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Best dim sum in Boston?

My husband and I will be staying at the Boston Marriott Long Wharf in November. We'd like to go for dim sum. Although we love dumplings, we've actually never been for dim sum anywhere. Can you guide us to a place we'll feel comfortable at that serves great dim sum?
Also, it seems all the places I've heard/read about only serve on the weekends for breakfast/brunch. Is dim sum available at lunchtime or dinner? Just curious.
Thanks!

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  1. Dim sum is a lunch/brunch kind of thing. Some restaurants serve it on weekdays. You might enjoy Windsor. It has a paper menu for ordering, so you will get exactly what you want and know exactly what you are getting. Plus, Windsor (Cafe? I can't remember the rest of the name) does dim sum every day. Most people here feel it is very, very good. Search this board and you will find many references to it.

    1 Reply
    1. re: PinchOfSalt

      Winsor (no D) is indeed quite good, but it doesn't do cart service, which is the key to the full dim sum experience. (Especially for beginners, cart service is ideal because you don't need to know the names of what you're ordering: just point at the things that look tasty.) China Pearl, which is across the street from Winsor, has its detractors, but I find it's the most consistent of the Chinatown dim sum places, and there are several things (the bao in particular) that I think are the best in town.

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      China Pearl Restaurant
      9 Tyler St, Boston, MA 02111

      Winsor Dim Sum Cafe
      10 Tyler St, Boston, MA 02111

    2. The food is pretty much the same, China Pearl has a slight edge.
      For more effect, check out Emperor's Garden on Washington, it's in a former opera house(later it was a kungfu movie theater, watched too many Bruce Lee there.).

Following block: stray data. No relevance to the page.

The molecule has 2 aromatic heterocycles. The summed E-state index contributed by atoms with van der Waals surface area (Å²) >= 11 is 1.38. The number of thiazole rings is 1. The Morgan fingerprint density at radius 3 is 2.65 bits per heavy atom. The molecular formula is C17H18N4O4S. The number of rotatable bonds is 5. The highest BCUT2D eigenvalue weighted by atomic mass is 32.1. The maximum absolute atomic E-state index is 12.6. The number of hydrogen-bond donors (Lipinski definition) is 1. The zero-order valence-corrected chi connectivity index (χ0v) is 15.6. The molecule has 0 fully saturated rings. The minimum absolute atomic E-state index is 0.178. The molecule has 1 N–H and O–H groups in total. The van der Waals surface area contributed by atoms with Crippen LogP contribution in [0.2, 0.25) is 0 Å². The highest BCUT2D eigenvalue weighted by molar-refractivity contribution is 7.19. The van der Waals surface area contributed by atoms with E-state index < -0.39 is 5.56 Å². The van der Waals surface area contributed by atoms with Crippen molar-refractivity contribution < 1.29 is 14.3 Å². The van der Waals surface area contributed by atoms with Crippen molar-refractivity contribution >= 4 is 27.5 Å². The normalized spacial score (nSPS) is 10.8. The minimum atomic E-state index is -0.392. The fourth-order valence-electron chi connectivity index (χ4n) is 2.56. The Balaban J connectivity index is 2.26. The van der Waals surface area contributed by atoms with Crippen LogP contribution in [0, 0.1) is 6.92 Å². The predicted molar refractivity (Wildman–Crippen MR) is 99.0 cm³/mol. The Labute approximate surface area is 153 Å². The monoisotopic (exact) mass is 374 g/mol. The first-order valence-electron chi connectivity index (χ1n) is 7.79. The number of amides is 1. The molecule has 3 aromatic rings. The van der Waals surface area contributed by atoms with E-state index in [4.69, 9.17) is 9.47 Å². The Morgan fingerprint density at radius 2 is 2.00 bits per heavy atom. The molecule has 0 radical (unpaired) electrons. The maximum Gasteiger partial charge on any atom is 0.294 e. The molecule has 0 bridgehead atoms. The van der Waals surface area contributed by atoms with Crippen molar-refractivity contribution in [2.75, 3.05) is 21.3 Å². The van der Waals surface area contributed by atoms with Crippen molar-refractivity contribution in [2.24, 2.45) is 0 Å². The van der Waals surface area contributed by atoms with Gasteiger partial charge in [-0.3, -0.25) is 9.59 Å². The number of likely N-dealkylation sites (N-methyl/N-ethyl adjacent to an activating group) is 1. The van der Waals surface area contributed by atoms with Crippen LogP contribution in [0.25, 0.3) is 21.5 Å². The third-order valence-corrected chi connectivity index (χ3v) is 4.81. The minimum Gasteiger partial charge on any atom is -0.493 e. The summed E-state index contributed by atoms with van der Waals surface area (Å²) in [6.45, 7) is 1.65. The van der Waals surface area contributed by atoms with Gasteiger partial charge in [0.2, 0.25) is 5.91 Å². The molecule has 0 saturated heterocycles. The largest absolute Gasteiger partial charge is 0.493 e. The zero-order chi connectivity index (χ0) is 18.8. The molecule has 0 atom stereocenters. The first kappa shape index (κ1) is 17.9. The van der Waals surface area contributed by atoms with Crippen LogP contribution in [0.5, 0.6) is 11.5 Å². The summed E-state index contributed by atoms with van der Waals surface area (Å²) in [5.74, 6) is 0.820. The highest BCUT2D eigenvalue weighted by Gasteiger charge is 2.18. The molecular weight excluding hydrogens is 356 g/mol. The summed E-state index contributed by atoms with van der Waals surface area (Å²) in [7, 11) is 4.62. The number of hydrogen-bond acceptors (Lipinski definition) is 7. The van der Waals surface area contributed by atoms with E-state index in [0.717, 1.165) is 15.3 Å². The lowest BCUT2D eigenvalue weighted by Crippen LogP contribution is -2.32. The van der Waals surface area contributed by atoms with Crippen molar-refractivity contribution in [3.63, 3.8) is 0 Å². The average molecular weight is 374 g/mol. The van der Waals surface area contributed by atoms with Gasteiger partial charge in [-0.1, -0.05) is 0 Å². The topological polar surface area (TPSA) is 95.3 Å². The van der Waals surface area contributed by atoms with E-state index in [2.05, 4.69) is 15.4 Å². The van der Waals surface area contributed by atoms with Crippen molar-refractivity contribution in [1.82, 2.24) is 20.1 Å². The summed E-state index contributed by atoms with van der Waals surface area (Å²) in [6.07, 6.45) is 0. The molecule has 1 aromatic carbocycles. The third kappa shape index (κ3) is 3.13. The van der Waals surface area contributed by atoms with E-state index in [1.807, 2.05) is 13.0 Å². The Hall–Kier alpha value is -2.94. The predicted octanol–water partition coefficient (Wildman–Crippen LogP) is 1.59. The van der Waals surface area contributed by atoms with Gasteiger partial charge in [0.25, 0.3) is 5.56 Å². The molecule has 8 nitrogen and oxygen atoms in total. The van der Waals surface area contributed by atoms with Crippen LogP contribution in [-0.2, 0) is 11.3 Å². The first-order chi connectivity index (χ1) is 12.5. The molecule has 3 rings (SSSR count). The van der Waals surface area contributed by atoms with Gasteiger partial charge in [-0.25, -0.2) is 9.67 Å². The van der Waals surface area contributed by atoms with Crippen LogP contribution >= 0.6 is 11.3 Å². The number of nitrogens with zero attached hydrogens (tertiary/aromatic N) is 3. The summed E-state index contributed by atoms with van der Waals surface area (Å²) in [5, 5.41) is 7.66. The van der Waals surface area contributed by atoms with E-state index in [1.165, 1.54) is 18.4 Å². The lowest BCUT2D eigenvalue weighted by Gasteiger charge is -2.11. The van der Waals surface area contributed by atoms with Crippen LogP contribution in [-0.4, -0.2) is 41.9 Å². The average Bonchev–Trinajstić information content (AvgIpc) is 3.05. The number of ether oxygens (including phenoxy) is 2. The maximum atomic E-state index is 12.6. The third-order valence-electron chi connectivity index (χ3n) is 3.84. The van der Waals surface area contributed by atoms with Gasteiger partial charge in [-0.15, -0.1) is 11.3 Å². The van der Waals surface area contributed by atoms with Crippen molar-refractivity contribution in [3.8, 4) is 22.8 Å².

1. Winsor is very good, but I agree for your first time carts are nice. Hei La Moon also has very good dim sum with carts.

        25 Replies
        1. re: StriperGuy

          Thanks so much everyone! If we go "carts" -- how does one keep track of the bill? Are most restos honest in charging how many pieces you've had?
          What are the dumplings mostly filled with and what are some of your favorites?
          Thanks again so much.

          1. re: shopgirl

            When you choose something from the cart, they give you a chit. You amass your pile (little, big, depending on how much you get!), and when you're done, they will add them up. Usually, there is only one, maybe 2 choices per cart, and they do keep coming around. So, if you found you liked something a lot and want more of it, it will show up again, and you can select it again. I don't get to go very often, but I love dim sum. They're filled with many different things, like shrimp, bean paste, veggies, meat. Have a great meal, and fun!

            1. re: shopgirl

              Most of the fillings are shrimp and/or pork. Some of the more popular items are shu mai, har gow and sticky rice; but prices are reasonable enough that you can justsample whatever look good. China Pearl is my current favorite among the cart places. Be sure to sit on the main (2nd) floor for the full experience.